Crate Training and Confinement
As your puppy grows, crates and exercise pens will be your best friend!  New puppies are inquisitive, they are active, think of them as mouths on legs - ingesting, chomping, and shredding anything in their path.  There is only so much "Puppy proofing" you can do to your house, having a plan for confinement will give you little bits of peace, whether you are home or away.

Crates come in a variety of shapes, sizes, and design.  Petmate is one of my favorite brands.  When selecting a crate, it's important to select an appropriate size - your puppy should be able to comfortably stand, sit, and lie down without any constriction of its body.

Crate training is one of the hardest things for new pet parents to follow through with.  It's not uncommon for a new puppy, alone from its family for the first time, to scream and wail when expected to stay in a crate.  Whatever you do, don't give in, and don't feel sorry for your pup - you'll be glad you toughed it out!  Some things you can do to ease introduction to a new crate include:
  • Be sure the crate is located in a high traffic area - like a living room, or in a bed room at night; that way the pup doesn't feel alone or secluded. 
  • You can feed your pup at least one of his (multiple) meals in the crate - this will give a positive association to being in the crate.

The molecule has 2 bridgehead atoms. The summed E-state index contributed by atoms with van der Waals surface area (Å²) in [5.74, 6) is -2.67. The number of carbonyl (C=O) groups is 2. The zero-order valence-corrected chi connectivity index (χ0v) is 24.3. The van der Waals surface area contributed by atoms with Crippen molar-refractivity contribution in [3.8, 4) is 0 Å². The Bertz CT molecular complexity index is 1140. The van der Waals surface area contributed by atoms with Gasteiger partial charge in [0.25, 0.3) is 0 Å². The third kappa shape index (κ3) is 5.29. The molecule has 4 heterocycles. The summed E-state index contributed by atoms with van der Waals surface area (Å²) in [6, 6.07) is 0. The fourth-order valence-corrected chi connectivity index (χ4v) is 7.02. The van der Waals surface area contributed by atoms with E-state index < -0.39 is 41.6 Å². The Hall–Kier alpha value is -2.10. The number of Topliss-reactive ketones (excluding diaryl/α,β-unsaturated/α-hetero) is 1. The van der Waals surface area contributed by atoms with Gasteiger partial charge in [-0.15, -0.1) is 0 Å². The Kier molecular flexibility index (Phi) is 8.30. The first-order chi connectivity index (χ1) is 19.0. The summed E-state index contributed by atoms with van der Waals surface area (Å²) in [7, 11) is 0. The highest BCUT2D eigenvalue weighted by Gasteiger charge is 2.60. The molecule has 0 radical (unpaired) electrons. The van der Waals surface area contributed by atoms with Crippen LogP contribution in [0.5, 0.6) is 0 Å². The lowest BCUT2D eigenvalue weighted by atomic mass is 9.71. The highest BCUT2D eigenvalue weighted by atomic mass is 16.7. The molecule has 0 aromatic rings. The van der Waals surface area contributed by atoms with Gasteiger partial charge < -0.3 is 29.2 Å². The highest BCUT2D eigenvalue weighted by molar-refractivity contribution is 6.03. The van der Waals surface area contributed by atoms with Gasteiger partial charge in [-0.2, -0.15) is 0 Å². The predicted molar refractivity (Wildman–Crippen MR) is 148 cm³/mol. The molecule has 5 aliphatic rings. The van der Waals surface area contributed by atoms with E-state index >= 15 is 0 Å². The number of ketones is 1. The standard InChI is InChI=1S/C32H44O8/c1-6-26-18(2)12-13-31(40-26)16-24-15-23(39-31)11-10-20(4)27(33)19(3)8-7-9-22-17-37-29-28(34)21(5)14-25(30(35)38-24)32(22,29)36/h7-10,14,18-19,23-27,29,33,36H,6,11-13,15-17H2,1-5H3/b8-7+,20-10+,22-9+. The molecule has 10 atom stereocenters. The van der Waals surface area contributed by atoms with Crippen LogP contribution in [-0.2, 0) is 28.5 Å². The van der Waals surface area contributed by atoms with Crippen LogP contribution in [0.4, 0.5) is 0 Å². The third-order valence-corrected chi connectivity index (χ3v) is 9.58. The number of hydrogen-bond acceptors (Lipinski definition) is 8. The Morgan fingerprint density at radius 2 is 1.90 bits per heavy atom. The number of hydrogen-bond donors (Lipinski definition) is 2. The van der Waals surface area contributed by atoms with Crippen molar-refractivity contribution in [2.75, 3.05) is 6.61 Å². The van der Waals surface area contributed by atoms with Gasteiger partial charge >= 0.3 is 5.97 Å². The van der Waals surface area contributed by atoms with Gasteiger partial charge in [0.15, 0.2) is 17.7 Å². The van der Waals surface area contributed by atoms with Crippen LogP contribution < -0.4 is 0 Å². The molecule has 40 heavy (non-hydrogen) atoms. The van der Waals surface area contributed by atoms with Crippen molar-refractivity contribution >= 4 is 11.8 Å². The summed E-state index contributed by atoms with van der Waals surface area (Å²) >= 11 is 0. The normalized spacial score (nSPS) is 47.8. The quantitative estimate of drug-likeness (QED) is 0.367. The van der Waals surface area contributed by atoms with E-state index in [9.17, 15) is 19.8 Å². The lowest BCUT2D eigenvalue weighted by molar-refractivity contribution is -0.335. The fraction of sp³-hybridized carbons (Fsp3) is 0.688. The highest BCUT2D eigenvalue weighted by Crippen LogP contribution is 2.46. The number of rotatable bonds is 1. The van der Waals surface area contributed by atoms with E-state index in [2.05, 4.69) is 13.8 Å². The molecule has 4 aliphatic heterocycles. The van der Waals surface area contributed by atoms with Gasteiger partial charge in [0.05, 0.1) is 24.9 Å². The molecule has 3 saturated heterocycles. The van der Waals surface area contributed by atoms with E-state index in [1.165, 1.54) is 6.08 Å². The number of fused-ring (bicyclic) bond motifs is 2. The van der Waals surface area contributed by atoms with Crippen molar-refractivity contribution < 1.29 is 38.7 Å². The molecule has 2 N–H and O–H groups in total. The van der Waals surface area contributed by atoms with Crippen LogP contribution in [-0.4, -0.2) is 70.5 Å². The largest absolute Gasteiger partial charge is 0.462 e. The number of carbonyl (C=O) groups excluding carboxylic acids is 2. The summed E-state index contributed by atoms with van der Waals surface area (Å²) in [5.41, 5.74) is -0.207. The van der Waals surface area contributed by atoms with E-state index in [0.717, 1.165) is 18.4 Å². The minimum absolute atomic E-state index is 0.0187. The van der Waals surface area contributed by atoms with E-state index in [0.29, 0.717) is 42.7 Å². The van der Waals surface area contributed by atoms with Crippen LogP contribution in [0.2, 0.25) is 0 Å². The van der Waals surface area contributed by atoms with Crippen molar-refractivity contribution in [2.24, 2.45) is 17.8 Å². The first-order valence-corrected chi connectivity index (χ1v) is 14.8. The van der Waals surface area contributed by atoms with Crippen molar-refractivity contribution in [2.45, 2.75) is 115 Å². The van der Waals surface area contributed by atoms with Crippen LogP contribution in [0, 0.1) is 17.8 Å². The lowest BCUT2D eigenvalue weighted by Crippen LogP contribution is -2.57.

• Offer a special toy - such as a stuffed Kong or another safe chewing toy (I'll talk more about some of these below) - that the puppy only has access to while in the crate.
  • Wear the puppy out prior to putting him or her in the crate - a tired puppy is more likely to be grateful for, and relax in the peace and quiet of the crate.  

Potty Training
Potty training can go quickly, or slowly, depending on how diligent and dedicated you are to the process.  There are a variety of different ways to potty train, including a yard, potty pads, litter boxes, and more - there's one to fit everyone's needs and living situations.

Emptying a full bladder is a wonderful feeling for a puppy - they don't care where they empty it - it's up to us to show them what we expect!  Too much freedom too fast is a big downfall when starting potty training - your puppy isn't pottying in another room to be sneaky, he or she just wants to be clean, why would they potty in the same room we are all hanging out in?  Some things to keep in mind to ease the potty training process include: